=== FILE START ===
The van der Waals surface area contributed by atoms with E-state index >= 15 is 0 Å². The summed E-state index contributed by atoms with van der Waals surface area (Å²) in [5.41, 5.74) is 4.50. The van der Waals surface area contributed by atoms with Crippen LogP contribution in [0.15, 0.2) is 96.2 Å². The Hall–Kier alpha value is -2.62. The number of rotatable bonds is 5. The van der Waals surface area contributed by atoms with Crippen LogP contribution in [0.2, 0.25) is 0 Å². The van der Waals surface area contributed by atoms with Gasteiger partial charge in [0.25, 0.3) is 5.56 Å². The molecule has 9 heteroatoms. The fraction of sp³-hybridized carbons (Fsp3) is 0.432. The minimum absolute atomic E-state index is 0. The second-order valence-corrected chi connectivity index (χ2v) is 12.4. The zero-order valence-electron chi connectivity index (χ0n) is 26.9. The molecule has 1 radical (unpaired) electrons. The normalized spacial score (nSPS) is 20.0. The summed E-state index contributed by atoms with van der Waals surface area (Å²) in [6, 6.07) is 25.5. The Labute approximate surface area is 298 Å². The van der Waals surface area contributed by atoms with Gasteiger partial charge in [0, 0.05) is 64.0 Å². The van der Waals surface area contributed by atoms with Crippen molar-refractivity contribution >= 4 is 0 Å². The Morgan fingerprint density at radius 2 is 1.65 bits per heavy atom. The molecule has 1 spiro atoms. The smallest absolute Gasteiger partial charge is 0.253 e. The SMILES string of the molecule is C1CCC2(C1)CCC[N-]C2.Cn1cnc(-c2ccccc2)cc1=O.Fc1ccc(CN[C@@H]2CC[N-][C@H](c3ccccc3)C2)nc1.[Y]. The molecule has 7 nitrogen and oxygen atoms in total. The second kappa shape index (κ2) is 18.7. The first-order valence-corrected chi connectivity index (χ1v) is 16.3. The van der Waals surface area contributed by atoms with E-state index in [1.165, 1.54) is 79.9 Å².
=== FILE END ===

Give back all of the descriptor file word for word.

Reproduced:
The van der Waals surface area contributed by atoms with E-state index >= 15 is 0 Å². The summed E-state index contributed by atoms with van der Waals surface area (Å²) in [5.41, 5.74) is 4.50. The van der Waals surface area contributed by atoms with Crippen LogP contribution in [0.15, 0.2) is 96.2 Å². The Hall–Kier alpha value is -2.62. The number of rotatable bonds is 5. The van der Waals surface area contributed by atoms with Crippen LogP contribution in [0.2, 0.25) is 0 Å². The van der Waals surface area contributed by atoms with Gasteiger partial charge in [0.25, 0.3) is 5.56 Å². The molecule has 9 heteroatoms. The fraction of sp³-hybridized carbons (Fsp3) is 0.432. The minimum absolute atomic E-state index is 0. The second-order valence-corrected chi connectivity index (χ2v) is 12.4. The zero-order valence-electron chi connectivity index (χ0n) is 26.9. The molecule has 1 radical (unpaired) electrons. The normalized spacial score (nSPS) is 20.0. The summed E-state index contributed by atoms with van der Waals surface area (Å²) in [6, 6.07) is 25.5. The Labute approximate surface area is 298 Å². The van der Waals surface area contributed by atoms with Gasteiger partial charge in [0, 0.05) is 64.0 Å². The van der Waals surface area contributed by atoms with Crippen molar-refractivity contribution >= 4 is 0 Å². The Morgan fingerprint density at radius 2 is 1.65 bits per heavy atom. The molecule has 1 spiro atoms. The smallest absolute Gasteiger partial charge is 0.253 e. The SMILES string of the molecule is C1CCC2(C1)CCC[N-]C2.Cn1cnc(-c2ccccc2)cc1=O.Fc1ccc(CN[C@@H]2CC[N-][C@H](c3ccccc3)C2)nc1.[Y]. The molecule has 7 nitrogen and oxygen atoms in total. The second kappa shape index (κ2) is 18.7. The first-order valence-corrected chi connectivity index (χ1v) is 16.3. The van der Waals surface area contributed by atoms with E-state index in [1.165, 1.54) is 79.9 Å².